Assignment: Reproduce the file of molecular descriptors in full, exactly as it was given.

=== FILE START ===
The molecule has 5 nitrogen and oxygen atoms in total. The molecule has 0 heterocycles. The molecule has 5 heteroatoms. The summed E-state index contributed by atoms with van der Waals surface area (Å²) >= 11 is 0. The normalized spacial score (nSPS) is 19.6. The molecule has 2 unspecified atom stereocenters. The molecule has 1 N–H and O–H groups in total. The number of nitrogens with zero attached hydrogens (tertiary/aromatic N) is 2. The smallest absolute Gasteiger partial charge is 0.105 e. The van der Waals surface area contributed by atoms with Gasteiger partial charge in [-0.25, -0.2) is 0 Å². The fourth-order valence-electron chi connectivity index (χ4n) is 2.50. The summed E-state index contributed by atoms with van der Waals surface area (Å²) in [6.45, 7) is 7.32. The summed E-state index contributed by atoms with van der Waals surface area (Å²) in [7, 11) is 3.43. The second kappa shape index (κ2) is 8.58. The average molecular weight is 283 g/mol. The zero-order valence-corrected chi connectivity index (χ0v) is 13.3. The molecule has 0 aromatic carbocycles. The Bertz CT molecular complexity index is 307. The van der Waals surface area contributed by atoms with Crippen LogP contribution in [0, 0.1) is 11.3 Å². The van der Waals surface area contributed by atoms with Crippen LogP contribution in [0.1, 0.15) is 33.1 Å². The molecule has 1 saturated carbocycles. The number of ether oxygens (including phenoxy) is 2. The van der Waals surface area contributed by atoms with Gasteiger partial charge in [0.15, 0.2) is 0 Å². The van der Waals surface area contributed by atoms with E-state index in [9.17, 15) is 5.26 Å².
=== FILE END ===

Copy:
The molecule has 5 nitrogen and oxygen atoms in total. The molecule has 0 heterocycles. The molecule has 5 heteroatoms. The summed E-state index contributed by atoms with van der Waals surface area (Å²) >= 11 is 0. The normalized spacial score (nSPS) is 19.6. The molecule has 2 unspecified atom stereocenters. The molecule has 1 N–H and O–H groups in total. The number of nitrogens with zero attached hydrogens (tertiary/aromatic N) is 2. The smallest absolute Gasteiger partial charge is 0.105 e. The van der Waals surface area contributed by atoms with Gasteiger partial charge in [-0.25, -0.2) is 0 Å². The fourth-order valence-electron chi connectivity index (χ4n) is 2.50. The summed E-state index contributed by atoms with van der Waals surface area (Å²) in [6.45, 7) is 7.32. The summed E-state index contributed by atoms with van der Waals surface area (Å²) in [7, 11) is 3.43. The second kappa shape index (κ2) is 8.58. The average molecular weight is 283 g/mol. The zero-order valence-corrected chi connectivity index (χ0v) is 13.3. The molecule has 0 aromatic carbocycles. The Bertz CT molecular complexity index is 307. The van der Waals surface area contributed by atoms with Crippen LogP contribution in [0, 0.1) is 11.3 Å². The van der Waals surface area contributed by atoms with Crippen LogP contribution in [0.1, 0.15) is 33.1 Å². The molecule has 1 saturated carbocycles. The number of ether oxygens (including phenoxy) is 2. The van der Waals surface area contributed by atoms with Gasteiger partial charge in [0.15, 0.2) is 0 Å². The van der Waals surface area contributed by atoms with E-state index in [9.17, 15) is 5.26 Å².